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Time and frequency

Optical atomic clocks

Developing the next generation of optical atomic clocks 

NPL is carrying out leading-edge optical clock research to achieve fractional frequency uncertainties of 1 part in 1018. This is approximately two orders of magnitude better than the current caesium microwave primary standards. We are also developing compact and portable systems, to support a range of quantum technologies that will enable precision measurements beyond the laboratory environment.

Optical atomic clocks have many potential applications. These include quantum sensing, synchronisation of high-speed networks, space science and tests of fundamental physical theories. In future, optical clocks could even lead to the SI unit of time, the second, being redefined.

Trapped ion optical clocks

NPL is developing optical clocks based on single trapped ions of strontium and ytterbium. Charged ions can be trapped with relatively weak electric fields. A single ion held at a fixed point inside a vacuum system therefore suffers very little disturbance to its atomic absorption 'clock' frequency. This gives optical clocks based on trapped ions the advantage that they can be operated accurately and in a straightforward manner.

Research activities with ion clocks include:

  • Design and fabrication of traps for compact optical clocks and quantum sensors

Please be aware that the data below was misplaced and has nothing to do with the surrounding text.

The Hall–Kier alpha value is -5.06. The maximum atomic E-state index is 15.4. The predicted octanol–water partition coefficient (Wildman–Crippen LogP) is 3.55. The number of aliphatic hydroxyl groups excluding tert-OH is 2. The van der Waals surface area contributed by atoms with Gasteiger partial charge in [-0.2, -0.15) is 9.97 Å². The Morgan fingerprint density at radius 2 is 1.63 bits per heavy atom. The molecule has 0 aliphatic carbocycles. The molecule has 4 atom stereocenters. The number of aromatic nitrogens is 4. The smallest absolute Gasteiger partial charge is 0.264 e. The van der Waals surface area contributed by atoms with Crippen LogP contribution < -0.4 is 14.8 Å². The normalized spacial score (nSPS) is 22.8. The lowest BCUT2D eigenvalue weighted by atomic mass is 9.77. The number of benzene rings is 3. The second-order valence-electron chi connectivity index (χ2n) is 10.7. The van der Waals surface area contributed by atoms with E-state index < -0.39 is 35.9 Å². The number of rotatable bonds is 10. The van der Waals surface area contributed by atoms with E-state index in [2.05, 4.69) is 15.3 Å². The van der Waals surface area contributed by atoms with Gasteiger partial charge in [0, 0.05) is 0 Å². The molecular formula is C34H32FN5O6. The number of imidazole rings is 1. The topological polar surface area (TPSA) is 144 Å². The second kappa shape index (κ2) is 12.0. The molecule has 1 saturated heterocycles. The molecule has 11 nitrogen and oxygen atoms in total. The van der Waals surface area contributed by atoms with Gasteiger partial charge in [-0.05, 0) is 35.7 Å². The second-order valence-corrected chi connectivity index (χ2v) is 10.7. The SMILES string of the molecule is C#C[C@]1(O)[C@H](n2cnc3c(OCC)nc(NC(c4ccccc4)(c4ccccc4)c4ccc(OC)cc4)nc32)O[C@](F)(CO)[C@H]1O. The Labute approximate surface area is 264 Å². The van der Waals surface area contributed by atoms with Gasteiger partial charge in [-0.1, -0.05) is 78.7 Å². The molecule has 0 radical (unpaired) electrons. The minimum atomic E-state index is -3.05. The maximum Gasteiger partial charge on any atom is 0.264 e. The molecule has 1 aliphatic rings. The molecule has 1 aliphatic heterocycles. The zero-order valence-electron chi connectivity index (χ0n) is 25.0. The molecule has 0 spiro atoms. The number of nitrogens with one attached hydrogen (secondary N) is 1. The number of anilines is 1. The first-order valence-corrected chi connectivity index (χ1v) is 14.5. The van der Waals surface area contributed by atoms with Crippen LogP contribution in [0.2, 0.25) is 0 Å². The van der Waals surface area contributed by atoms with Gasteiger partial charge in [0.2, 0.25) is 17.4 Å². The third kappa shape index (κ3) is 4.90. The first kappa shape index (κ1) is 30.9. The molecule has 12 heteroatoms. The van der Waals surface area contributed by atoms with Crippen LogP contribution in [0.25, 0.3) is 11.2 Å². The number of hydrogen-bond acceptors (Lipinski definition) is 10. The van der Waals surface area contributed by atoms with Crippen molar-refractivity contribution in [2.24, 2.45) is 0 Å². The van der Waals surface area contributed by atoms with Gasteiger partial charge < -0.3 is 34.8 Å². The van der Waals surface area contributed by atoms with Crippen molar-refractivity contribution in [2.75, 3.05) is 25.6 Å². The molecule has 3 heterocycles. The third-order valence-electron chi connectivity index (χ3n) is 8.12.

• Inter-comparisons between optical clock frequencies, both locally and internationally via optical fibres and satellite links
  • Working towards an optical redefinition of the SI second by making high-accuracy absolute frequency measurements
  • Measuring the limits of time-variations of the fine structure constant and proton-to-electron mass ratio

Optical lattice clocks

NPL is developing optical clocks based on neutral strontium atoms, held in an optical lattice potential. Thousands of neutral atoms can be held in the trap simultaneously. This gives optical lattice clocks the advantage of very good signal-to-noise ratios and hence low instabilities. This means that the time needed to average away statistical noise can be kept to a minimum, and lower frequency uncertainties can be achieved more quickly.

Research activities with lattice clocks include:

  • New techniques to continue to improve the estimated accuracy and stability of optical lattice clock systems
  • Design and fabrication of high performance sub components including laser stabilisation and elegant cold atom platforms
  • Optical clock comparisons both locally and internationally via optical fibres and satellite links
  • High-accuracy absolute frequency measurements in support of a possible future redefinition of the SI second

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